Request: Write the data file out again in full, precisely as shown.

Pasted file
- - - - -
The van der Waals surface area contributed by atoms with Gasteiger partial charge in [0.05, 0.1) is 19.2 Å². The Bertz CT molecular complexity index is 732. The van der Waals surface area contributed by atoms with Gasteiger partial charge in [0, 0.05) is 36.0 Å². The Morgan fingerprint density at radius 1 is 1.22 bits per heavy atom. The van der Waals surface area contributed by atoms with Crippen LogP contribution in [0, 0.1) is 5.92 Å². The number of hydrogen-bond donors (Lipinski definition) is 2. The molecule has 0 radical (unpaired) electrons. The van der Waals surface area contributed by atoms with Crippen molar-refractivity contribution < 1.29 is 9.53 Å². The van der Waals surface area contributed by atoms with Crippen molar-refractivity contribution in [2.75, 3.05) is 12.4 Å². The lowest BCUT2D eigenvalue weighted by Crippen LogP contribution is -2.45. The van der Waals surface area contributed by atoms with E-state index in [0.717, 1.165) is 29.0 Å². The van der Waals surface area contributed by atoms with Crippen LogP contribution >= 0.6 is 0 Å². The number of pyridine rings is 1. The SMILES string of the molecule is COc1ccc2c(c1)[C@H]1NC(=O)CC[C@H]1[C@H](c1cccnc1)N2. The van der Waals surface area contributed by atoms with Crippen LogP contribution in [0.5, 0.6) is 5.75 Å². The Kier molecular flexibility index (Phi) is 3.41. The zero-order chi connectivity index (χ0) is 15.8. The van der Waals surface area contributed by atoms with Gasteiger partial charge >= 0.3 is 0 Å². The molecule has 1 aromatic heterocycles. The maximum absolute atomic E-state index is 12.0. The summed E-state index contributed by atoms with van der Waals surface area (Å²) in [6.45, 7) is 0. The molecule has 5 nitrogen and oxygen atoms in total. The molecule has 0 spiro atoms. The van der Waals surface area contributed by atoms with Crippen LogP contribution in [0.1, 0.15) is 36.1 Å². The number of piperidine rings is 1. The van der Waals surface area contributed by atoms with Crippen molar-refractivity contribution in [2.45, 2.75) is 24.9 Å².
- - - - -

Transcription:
The van der Waals surface area contributed by atoms with Gasteiger partial charge in [0.05, 0.1) is 19.2 Å². The Bertz CT molecular complexity index is 732. The van der Waals surface area contributed by atoms with Gasteiger partial charge in [0, 0.05) is 36.0 Å². The Morgan fingerprint density at radius 1 is 1.22 bits per heavy atom. The van der Waals surface area contributed by atoms with Crippen LogP contribution in [0, 0.1) is 5.92 Å². The number of hydrogen-bond donors (Lipinski definition) is 2. The molecule has 0 radical (unpaired) electrons. The van der Waals surface area contributed by atoms with Crippen molar-refractivity contribution < 1.29 is 9.53 Å². The van der Waals surface area contributed by atoms with Crippen molar-refractivity contribution in [2.75, 3.05) is 12.4 Å². The lowest BCUT2D eigenvalue weighted by Crippen LogP contribution is -2.45. The van der Waals surface area contributed by atoms with E-state index in [0.717, 1.165) is 29.0 Å². The van der Waals surface area contributed by atoms with Crippen LogP contribution >= 0.6 is 0 Å². The number of pyridine rings is 1. The SMILES string of the molecule is COc1ccc2c(c1)[C@H]1NC(=O)CC[C@H]1[C@H](c1cccnc1)N2. The van der Waals surface area contributed by atoms with Crippen LogP contribution in [0.5, 0.6) is 5.75 Å². The Kier molecular flexibility index (Phi) is 3.41. The zero-order chi connectivity index (χ0) is 15.8. The van der Waals surface area contributed by atoms with Gasteiger partial charge >= 0.3 is 0 Å². The molecule has 1 aromatic heterocycles. The maximum absolute atomic E-state index is 12.0. The summed E-state index contributed by atoms with van der Waals surface area (Å²) in [6.45, 7) is 0. The molecule has 5 nitrogen and oxygen atoms in total. The molecule has 0 spiro atoms. The van der Waals surface area contributed by atoms with Crippen LogP contribution in [0.1, 0.15) is 36.1 Å². The number of piperidine rings is 1. The van der Waals surface area contributed by atoms with Crippen molar-refractivity contribution in [2.45, 2.75) is 24.9 Å².